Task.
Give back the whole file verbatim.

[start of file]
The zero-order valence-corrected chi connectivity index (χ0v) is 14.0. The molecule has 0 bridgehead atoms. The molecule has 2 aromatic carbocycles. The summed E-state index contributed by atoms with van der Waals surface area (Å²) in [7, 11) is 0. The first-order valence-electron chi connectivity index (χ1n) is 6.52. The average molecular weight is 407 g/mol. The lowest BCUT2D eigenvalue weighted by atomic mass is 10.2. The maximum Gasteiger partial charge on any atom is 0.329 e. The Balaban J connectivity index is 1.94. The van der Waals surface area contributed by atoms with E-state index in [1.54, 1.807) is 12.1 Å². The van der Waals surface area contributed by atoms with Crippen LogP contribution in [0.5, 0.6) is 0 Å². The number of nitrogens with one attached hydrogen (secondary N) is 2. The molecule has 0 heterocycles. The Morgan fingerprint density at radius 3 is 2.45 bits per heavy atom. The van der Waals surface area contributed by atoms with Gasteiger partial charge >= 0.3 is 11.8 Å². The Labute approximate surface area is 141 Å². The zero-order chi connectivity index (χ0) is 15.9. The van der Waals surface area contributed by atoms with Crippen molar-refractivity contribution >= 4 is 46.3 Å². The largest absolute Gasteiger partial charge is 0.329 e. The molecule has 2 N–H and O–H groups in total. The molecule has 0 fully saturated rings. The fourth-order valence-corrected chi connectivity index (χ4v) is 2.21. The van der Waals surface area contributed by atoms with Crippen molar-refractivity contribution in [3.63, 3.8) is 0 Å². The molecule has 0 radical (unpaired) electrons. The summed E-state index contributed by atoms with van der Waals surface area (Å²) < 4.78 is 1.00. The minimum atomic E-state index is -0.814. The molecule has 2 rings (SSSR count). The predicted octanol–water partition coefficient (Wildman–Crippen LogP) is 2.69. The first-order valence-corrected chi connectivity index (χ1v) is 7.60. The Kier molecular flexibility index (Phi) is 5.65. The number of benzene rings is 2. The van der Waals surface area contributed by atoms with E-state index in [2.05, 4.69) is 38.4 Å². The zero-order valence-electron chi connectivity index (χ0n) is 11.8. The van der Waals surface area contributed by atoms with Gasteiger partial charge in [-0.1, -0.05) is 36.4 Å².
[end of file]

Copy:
The zero-order valence-corrected chi connectivity index (χ0v) is 14.0. The molecule has 0 bridgehead atoms. The molecule has 2 aromatic carbocycles. The summed E-state index contributed by atoms with van der Waals surface area (Å²) in [7, 11) is 0. The first-order valence-electron chi connectivity index (χ1n) is 6.52. The average molecular weight is 407 g/mol. The lowest BCUT2D eigenvalue weighted by atomic mass is 10.2. The maximum Gasteiger partial charge on any atom is 0.329 e. The Balaban J connectivity index is 1.94. The van der Waals surface area contributed by atoms with E-state index in [1.54, 1.807) is 12.1 Å². The van der Waals surface area contributed by atoms with Crippen LogP contribution in [0.5, 0.6) is 0 Å². The number of nitrogens with one attached hydrogen (secondary N) is 2. The molecule has 0 heterocycles. The Morgan fingerprint density at radius 3 is 2.45 bits per heavy atom. The van der Waals surface area contributed by atoms with Gasteiger partial charge >= 0.3 is 11.8 Å². The Labute approximate surface area is 141 Å². The zero-order chi connectivity index (χ0) is 15.9. The van der Waals surface area contributed by atoms with Crippen molar-refractivity contribution >= 4 is 46.3 Å². The largest absolute Gasteiger partial charge is 0.329 e. The molecule has 2 N–H and O–H groups in total. The molecule has 0 fully saturated rings. The fourth-order valence-corrected chi connectivity index (χ4v) is 2.21. The van der Waals surface area contributed by atoms with Crippen molar-refractivity contribution in [3.63, 3.8) is 0 Å². The molecule has 0 radical (unpaired) electrons. The summed E-state index contributed by atoms with van der Waals surface area (Å²) < 4.78 is 1.00. The minimum atomic E-state index is -0.814. The molecule has 2 rings (SSSR count). The predicted octanol–water partition coefficient (Wildman–Crippen LogP) is 2.69. The first-order valence-corrected chi connectivity index (χ1v) is 7.60. The Kier molecular flexibility index (Phi) is 5.65. The number of benzene rings is 2. The van der Waals surface area contributed by atoms with E-state index in [2.05, 4.69) is 38.4 Å². The zero-order valence-electron chi connectivity index (χ0n) is 11.8. The van der Waals surface area contributed by atoms with Gasteiger partial charge in [-0.1, -0.05) is 36.4 Å².